Trifesta

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There’s no telling what kind of trouble gambling can get you into. Even the mildest of flutters can end up with quite unexpected consequences: truth to tell though, it was betting and bad company combined which was my moral downfall. And winning, of course. If it had been a bad bet my conscience would still be clear — I’d be a lot poorer though.

Normally I never have anything at all to do with any kind of gambling, even though I live in a country which is renowned as a punter’s paradise. But at the beginning of November every Australian has a bet on because the first Tuesday in the month is Melbourne Cup day. They call it the race which stops a nation and it’s absolutely true. Even commercial jets go into a holding pattern while the hooves are actually hitting the turf. Every true Aussie everywhere watches or listens to the Cup being run, whether they’re at Rose Bay or Rabbit Flats, on tropical beaches or above the snow line. And — of course — there isn’t an office anywhere in the Commonwealth that doesn’t run an office sweepstake on the Cup.

Which is fun, but not as much fun as giving all the girls an excuse to come to work in their fanciest dresses and most extravagant hats. The guys let themselves go as well: maybe Australia on Cup day is the only chance you get to see the state manager of an insurance company coming to work wearing tails, surf shorts, thongs, and a Mexican sombrero decorated with empty beer cans. It wasn’t the manager I had the problem with though; it was a little shit called Chris Mack.

We’d all knocked off work for the day by two thirty and gone through into the lunch room where the boss had got a cold collation laid out and some bottles of wine on ice. By the time I was into my second glass most of the other people in the office had arrived and were hitting the grog as well. Everything was going along fine when I saw Chris sliding past me to get a good possie near the TV. He’s not been with the company very long and he’s a smarmy little smart arse, always trying to prove himself at other peoples’ expense. Apart from that and about twenty other things I dislike about him, he had a habit of borrowing money and taking longer to pay it back than a Scotsman with a superglued sporran. Like I say, he had the habit, until we wised up to him and his one way cash flow problem. Most everybody else had stopped bothering about trying to get their loans back from Chris but I look after my money like a dingo bitch looks after her cubs: the little prat had owed me five dollars for over a month and I wanted them back. This seemed like my last best chance to see my dough again. If I bailed him up in front of everybody Chris would have no option but to fork out.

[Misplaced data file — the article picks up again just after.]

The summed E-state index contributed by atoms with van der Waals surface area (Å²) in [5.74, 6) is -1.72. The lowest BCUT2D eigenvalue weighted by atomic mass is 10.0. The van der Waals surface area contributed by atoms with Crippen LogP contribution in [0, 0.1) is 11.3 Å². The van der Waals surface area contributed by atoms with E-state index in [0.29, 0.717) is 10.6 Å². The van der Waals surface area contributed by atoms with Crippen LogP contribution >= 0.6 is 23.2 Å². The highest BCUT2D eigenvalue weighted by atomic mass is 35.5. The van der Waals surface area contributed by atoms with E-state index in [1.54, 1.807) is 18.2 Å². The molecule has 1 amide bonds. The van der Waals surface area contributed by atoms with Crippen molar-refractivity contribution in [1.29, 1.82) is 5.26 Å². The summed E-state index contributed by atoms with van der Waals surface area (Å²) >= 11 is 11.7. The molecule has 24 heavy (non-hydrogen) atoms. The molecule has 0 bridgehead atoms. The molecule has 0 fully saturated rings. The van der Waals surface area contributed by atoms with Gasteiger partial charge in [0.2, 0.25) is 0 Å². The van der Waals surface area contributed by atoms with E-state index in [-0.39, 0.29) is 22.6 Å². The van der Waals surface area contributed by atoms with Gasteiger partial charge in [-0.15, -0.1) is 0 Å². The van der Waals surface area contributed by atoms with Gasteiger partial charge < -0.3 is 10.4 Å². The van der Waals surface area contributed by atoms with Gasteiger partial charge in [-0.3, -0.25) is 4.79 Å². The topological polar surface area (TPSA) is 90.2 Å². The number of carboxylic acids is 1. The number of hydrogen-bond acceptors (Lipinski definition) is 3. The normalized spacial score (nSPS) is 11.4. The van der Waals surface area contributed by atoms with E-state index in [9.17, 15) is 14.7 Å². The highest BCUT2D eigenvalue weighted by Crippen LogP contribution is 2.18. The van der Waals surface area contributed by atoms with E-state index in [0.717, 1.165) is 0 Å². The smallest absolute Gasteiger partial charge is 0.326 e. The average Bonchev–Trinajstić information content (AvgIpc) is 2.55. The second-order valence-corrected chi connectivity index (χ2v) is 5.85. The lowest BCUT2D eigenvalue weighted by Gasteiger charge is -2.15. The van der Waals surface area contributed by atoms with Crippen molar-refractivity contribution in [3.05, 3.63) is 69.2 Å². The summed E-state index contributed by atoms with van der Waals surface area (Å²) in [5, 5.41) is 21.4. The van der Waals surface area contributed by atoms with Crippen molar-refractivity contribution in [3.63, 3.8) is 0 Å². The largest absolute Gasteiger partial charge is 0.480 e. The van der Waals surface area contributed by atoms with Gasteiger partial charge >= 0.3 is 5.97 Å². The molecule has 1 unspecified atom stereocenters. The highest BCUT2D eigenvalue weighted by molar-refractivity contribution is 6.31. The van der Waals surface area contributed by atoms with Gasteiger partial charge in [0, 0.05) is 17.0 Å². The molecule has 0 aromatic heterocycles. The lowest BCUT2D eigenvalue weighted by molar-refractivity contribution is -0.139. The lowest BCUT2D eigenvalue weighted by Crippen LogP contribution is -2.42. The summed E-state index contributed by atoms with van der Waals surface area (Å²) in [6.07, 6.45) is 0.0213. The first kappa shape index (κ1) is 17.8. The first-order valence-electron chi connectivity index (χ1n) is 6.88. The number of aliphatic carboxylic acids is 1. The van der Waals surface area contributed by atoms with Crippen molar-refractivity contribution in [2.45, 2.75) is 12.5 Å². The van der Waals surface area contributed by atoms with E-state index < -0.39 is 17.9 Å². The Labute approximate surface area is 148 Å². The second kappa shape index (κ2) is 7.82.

“Hey, Chris, where’s that five bucks you owe me?” I asked loudly.

“Uh, hi, Perdita.” He started slapping at his pockets as though a red back spider had just scuttled up into his shorts. “Blast, I don’t seem to have any small stuff on me.”

“What a surprise.”

I hoped it sounded as sarcastic as it was meant to. I guess it did because he looked annoyed at me for having a go at him with so many other people overhearing everything I was saying.

“No, tell you what.” He produced a TAB betting slip from his top pocket. “How about this in lieu? It’s a twelve dollar bet on the Cup and you can take half the winnings if it comes up — is that cool?”